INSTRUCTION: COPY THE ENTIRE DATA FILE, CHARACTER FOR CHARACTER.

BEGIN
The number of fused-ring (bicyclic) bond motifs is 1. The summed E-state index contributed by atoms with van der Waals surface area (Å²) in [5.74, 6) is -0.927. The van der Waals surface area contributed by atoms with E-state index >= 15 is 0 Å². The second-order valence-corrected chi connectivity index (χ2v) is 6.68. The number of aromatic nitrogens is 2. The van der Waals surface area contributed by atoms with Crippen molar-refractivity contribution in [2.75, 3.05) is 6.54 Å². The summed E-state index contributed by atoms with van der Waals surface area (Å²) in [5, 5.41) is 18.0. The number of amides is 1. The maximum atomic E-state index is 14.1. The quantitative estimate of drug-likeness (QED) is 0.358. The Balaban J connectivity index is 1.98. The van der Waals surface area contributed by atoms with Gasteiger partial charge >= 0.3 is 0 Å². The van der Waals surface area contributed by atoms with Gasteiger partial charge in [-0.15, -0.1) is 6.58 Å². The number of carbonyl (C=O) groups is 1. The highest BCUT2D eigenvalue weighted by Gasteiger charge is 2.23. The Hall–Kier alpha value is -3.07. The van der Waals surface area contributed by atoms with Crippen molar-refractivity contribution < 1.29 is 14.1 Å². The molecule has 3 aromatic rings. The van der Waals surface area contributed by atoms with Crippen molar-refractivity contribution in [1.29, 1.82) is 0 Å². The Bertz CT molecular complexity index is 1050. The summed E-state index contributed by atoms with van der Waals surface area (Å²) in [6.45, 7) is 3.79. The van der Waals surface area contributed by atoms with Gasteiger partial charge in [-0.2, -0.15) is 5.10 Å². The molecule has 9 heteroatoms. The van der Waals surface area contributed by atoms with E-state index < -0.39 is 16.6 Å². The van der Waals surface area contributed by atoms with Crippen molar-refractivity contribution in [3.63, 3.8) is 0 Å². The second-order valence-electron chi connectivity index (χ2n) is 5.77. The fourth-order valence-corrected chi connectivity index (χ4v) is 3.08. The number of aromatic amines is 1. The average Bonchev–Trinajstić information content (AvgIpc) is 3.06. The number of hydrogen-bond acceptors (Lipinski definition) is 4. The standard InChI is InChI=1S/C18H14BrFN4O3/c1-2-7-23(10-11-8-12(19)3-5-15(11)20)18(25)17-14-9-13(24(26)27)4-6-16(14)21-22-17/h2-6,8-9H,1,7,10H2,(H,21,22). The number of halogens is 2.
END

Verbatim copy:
The number of fused-ring (bicyclic) bond motifs is 1. The summed E-state index contributed by atoms with van der Waals surface area (Å²) in [5.74, 6) is -0.927. The van der Waals surface area contributed by atoms with E-state index >= 15 is 0 Å². The second-order valence-corrected chi connectivity index (χ2v) is 6.68. The number of aromatic nitrogens is 2. The van der Waals surface area contributed by atoms with Crippen molar-refractivity contribution in [2.75, 3.05) is 6.54 Å². The summed E-state index contributed by atoms with van der Waals surface area (Å²) in [5, 5.41) is 18.0. The number of amides is 1. The maximum atomic E-state index is 14.1. The quantitative estimate of drug-likeness (QED) is 0.358. The Balaban J connectivity index is 1.98. The van der Waals surface area contributed by atoms with Gasteiger partial charge >= 0.3 is 0 Å². The van der Waals surface area contributed by atoms with Gasteiger partial charge in [-0.15, -0.1) is 6.58 Å². The number of carbonyl (C=O) groups is 1. The highest BCUT2D eigenvalue weighted by Gasteiger charge is 2.23. The Hall–Kier alpha value is -3.07. The van der Waals surface area contributed by atoms with Crippen molar-refractivity contribution < 1.29 is 14.1 Å². The molecule has 3 aromatic rings. The van der Waals surface area contributed by atoms with Crippen molar-refractivity contribution in [1.29, 1.82) is 0 Å². The Bertz CT molecular complexity index is 1050. The summed E-state index contributed by atoms with van der Waals surface area (Å²) in [6.45, 7) is 3.79. The van der Waals surface area contributed by atoms with Gasteiger partial charge in [-0.2, -0.15) is 5.10 Å². The molecule has 9 heteroatoms. The van der Waals surface area contributed by atoms with E-state index < -0.39 is 16.6 Å². The van der Waals surface area contributed by atoms with Crippen molar-refractivity contribution in [3.63, 3.8) is 0 Å². The second-order valence-electron chi connectivity index (χ2n) is 5.77. The fourth-order valence-corrected chi connectivity index (χ4v) is 3.08. The number of aromatic amines is 1. The average Bonchev–Trinajstić information content (AvgIpc) is 3.06. The number of hydrogen-bond acceptors (Lipinski definition) is 4. The standard InChI is InChI=1S/C18H14BrFN4O3/c1-2-7-23(10-11-8-12(19)3-5-15(11)20)18(25)17-14-9-13(24(26)27)4-6-16(14)21-22-17/h2-6,8-9H,1,7,10H2,(H,21,22). The number of halogens is 2.